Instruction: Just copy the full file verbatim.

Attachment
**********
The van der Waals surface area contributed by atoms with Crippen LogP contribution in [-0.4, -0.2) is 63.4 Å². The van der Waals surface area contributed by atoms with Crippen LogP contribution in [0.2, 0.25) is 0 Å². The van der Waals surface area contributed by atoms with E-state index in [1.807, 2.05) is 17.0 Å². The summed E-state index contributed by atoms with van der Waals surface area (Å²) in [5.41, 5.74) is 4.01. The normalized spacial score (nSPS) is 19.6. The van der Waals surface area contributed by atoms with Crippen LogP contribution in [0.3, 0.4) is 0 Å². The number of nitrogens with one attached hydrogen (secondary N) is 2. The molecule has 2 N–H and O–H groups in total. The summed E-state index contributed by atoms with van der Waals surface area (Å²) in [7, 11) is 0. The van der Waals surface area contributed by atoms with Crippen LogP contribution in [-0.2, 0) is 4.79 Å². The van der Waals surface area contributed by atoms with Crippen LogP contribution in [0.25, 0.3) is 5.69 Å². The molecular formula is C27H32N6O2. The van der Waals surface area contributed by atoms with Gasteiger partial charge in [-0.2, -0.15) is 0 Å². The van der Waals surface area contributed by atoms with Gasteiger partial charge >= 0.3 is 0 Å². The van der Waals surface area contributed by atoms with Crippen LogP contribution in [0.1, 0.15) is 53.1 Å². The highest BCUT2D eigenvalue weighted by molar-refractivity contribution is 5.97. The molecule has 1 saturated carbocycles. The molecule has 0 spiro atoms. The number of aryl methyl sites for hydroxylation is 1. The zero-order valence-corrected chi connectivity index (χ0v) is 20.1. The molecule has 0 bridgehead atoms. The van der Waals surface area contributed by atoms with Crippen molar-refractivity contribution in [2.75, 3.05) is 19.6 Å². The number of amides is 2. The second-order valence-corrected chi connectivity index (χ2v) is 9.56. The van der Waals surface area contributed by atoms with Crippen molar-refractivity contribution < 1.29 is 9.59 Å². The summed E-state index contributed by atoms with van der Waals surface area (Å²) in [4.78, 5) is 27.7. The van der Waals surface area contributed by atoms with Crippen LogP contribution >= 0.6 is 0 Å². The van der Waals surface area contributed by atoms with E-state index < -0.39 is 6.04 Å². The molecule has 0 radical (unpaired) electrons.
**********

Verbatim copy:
The van der Waals surface area contributed by atoms with Crippen LogP contribution in [-0.4, -0.2) is 63.4 Å². The van der Waals surface area contributed by atoms with Crippen LogP contribution in [0.2, 0.25) is 0 Å². The van der Waals surface area contributed by atoms with E-state index in [1.807, 2.05) is 17.0 Å². The summed E-state index contributed by atoms with van der Waals surface area (Å²) in [5.41, 5.74) is 4.01. The normalized spacial score (nSPS) is 19.6. The van der Waals surface area contributed by atoms with Crippen LogP contribution in [0.3, 0.4) is 0 Å². The number of nitrogens with one attached hydrogen (secondary N) is 2. The molecule has 2 N–H and O–H groups in total. The summed E-state index contributed by atoms with van der Waals surface area (Å²) in [7, 11) is 0. The van der Waals surface area contributed by atoms with Crippen LogP contribution in [-0.2, 0) is 4.79 Å². The van der Waals surface area contributed by atoms with Crippen LogP contribution in [0.25, 0.3) is 5.69 Å². The molecular formula is C27H32N6O2. The van der Waals surface area contributed by atoms with Gasteiger partial charge in [-0.2, -0.15) is 0 Å². The van der Waals surface area contributed by atoms with Gasteiger partial charge >= 0.3 is 0 Å². The van der Waals surface area contributed by atoms with Crippen LogP contribution in [0.1, 0.15) is 53.1 Å². The highest BCUT2D eigenvalue weighted by molar-refractivity contribution is 5.97. The molecule has 1 saturated carbocycles. The molecule has 0 spiro atoms. The number of aryl methyl sites for hydroxylation is 1. The zero-order valence-corrected chi connectivity index (χ0v) is 20.1. The molecule has 0 bridgehead atoms. The van der Waals surface area contributed by atoms with Crippen molar-refractivity contribution in [2.75, 3.05) is 19.6 Å². The number of amides is 2. The second-order valence-corrected chi connectivity index (χ2v) is 9.56. The van der Waals surface area contributed by atoms with Crippen molar-refractivity contribution < 1.29 is 9.59 Å². The summed E-state index contributed by atoms with van der Waals surface area (Å²) in [4.78, 5) is 27.7. The van der Waals surface area contributed by atoms with Crippen LogP contribution >= 0.6 is 0 Å². The van der Waals surface area contributed by atoms with E-state index < -0.39 is 6.04 Å². The molecule has 0 radical (unpaired) electrons.